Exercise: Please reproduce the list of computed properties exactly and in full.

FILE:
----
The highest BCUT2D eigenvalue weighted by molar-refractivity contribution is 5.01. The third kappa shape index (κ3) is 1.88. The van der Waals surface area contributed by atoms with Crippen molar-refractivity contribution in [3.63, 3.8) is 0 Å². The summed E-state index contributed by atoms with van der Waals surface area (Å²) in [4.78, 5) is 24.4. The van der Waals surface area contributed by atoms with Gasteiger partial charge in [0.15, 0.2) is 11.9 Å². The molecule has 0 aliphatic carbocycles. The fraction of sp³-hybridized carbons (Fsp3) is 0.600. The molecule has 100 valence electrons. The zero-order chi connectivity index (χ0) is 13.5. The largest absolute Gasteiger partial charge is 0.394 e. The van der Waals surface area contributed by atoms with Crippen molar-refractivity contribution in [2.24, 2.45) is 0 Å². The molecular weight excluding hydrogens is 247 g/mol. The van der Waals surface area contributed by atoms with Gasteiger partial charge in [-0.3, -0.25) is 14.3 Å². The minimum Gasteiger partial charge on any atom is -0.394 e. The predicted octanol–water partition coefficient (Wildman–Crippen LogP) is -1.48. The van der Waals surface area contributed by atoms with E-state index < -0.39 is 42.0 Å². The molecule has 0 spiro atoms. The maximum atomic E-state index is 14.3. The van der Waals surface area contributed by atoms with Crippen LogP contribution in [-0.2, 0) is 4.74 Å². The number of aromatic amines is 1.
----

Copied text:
The highest BCUT2D eigenvalue weighted by molar-refractivity contribution is 5.01. The third kappa shape index (κ3) is 1.88. The van der Waals surface area contributed by atoms with Crippen molar-refractivity contribution in [3.63, 3.8) is 0 Å². The summed E-state index contributed by atoms with van der Waals surface area (Å²) in [4.78, 5) is 24.4. The van der Waals surface area contributed by atoms with Gasteiger partial charge in [0.15, 0.2) is 11.9 Å². The molecule has 0 aliphatic carbocycles. The fraction of sp³-hybridized carbons (Fsp3) is 0.600. The molecule has 100 valence electrons. The zero-order chi connectivity index (χ0) is 13.5. The largest absolute Gasteiger partial charge is 0.394 e. The van der Waals surface area contributed by atoms with Crippen molar-refractivity contribution in [2.24, 2.45) is 0 Å². The molecular weight excluding hydrogens is 247 g/mol. The van der Waals surface area contributed by atoms with Gasteiger partial charge in [-0.3, -0.25) is 14.3 Å². The minimum Gasteiger partial charge on any atom is -0.394 e. The predicted octanol–water partition coefficient (Wildman–Crippen LogP) is -1.48. The van der Waals surface area contributed by atoms with E-state index < -0.39 is 42.0 Å². The molecule has 0 spiro atoms. The maximum atomic E-state index is 14.3. The van der Waals surface area contributed by atoms with Crippen LogP contribution in [-0.2, 0) is 4.74 Å². The number of aromatic amines is 1.